Your Silence Was Not Absence

“I’ve never heard him speak to me or felt his love for me.”

Unfortunate words! And I’ve heard them a lot over the years, the frustrated feeling one has when they feel that God is silent. David expresses that pain well in the Psalms, saying he would be as one going down to the pit if God remained silent.

Sadder still are the conclusions people reach about themselves and God from this observation.

  • He isn’t really there.
  • If he is, he doesn’t care about me.
  • He doesn’t talk to people like me.
  • Obviously, I’m not good enough to hear him.
  • I’m not worthy of his love.

Of course, all of those are untrue, no matter how much our perception may argue. All of us have considered those things at some point, but when we can find some humility to reconsider our conclusions, admit to God that we cannot do this without him, and shed our expectations about what God should do, only then will our discernment of that voice grow. We get a glimpse here, a thought there, and begin to discover that he has been there all along.

No, this isn’t easy, and it takes some time, but that’s what his Spirit wants to do in each of us—to teach us how to recognize his whispers in the wind and his nudges on our hearts. It’s a process. Don’t be afraid of it, and don’t be discouraged when it seems you’ll never get it. He’s leading you anyway, even if you don’t recognize it yet. How do I know? Because many of the people who tell God doesn’t talk to them are following his wisdom and leaning into his character, though they may not see the source of it, many of them far more so than those who claim “God told me” to do such and such.

Maybe these words from Sheltering Mercy: Prayers Inspired by the Psalms by Ryan Whitaker Smith and Dan Wilt will help you:

I see now that Your silence was not absence, that my desolation was not my undoing.
In Your time-
(why must long-suffering be such long suffering?)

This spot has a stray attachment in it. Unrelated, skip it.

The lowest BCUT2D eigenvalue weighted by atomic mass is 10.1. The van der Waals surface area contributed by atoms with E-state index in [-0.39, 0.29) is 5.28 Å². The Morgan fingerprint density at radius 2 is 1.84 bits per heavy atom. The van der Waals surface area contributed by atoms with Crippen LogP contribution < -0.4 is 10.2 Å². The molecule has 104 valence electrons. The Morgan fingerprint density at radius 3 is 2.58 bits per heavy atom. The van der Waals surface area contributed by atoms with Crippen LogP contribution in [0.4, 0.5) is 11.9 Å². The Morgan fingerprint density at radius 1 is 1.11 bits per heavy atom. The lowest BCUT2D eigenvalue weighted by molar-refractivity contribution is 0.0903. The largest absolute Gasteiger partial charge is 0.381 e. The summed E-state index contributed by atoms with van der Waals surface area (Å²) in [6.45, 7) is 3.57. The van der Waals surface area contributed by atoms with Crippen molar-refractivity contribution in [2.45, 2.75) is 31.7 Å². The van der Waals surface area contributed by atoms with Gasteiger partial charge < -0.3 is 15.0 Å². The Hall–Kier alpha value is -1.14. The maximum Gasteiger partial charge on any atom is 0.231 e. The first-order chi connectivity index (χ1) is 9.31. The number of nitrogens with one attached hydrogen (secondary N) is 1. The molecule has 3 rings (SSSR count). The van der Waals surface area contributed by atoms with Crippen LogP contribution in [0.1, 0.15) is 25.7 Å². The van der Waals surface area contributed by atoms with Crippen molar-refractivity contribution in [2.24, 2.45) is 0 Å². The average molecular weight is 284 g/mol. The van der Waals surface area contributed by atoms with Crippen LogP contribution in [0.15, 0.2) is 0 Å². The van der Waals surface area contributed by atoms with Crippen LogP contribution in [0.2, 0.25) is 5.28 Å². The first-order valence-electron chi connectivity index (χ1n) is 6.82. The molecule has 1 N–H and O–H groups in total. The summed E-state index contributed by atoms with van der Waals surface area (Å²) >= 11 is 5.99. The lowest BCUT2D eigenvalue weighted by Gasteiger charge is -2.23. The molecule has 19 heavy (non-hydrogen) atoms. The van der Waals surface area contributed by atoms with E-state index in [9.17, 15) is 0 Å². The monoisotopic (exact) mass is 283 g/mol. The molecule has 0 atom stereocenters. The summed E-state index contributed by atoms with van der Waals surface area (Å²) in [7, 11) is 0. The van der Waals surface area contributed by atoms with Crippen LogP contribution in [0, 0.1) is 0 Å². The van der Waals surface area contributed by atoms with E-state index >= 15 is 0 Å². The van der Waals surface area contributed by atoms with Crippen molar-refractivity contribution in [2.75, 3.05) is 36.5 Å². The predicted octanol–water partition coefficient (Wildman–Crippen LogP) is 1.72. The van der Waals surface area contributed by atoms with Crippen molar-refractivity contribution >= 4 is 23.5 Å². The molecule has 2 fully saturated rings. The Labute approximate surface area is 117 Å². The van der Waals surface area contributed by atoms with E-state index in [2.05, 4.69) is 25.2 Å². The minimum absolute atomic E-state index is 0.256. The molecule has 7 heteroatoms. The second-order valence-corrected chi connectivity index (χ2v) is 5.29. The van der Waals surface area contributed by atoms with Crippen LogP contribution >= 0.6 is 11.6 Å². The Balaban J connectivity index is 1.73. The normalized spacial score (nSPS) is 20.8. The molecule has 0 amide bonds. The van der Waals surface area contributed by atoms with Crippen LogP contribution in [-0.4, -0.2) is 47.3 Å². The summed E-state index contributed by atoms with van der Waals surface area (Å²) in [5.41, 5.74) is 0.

You plunged into the darkness that held me.
Raised me from ruin.
Reclaimed me.
Restored me.
Rooted and established me in love.’
Just when I had lost the will to sing, Your mercy became music to me;
an old song-

older than this tired earth-and yet, somehow,
as fresh and new as the morning.

It is not your will that any should perish,
but that all should repent and enter Your rest.

God is not silent with any of us. He doesn’t go unspoken. I’m convinced he goes unrecognized. His words are there, his wisdom is there, but we miss them because we are looking in the wrong places. Learning to listen to God is learning to rest and not strive, in growing confidence in his ability to communicate with me rather than my ability to discern him.


Sara and I left Denver yesterday on our travels and headed east. Next stop—Wichita over the weekend. A group of us are getting together on Saturday in Newton to celebrate God’s work in these perilous days. You’re welcome to join us.

After that, we will go through Kansas City on our way to the St. Louis area for the following weekend. We have nothing planned there yet, but we will have some personal connections if no one wants to offer a place to gather and meet others.

Then, we are headed down to Little Rock, Arkansas, to a farm where we will hang out for a weekend of conversation and discernment about God’s work in our day. Others have talked about joining us there from nearby states. If you want to, please email me for details.

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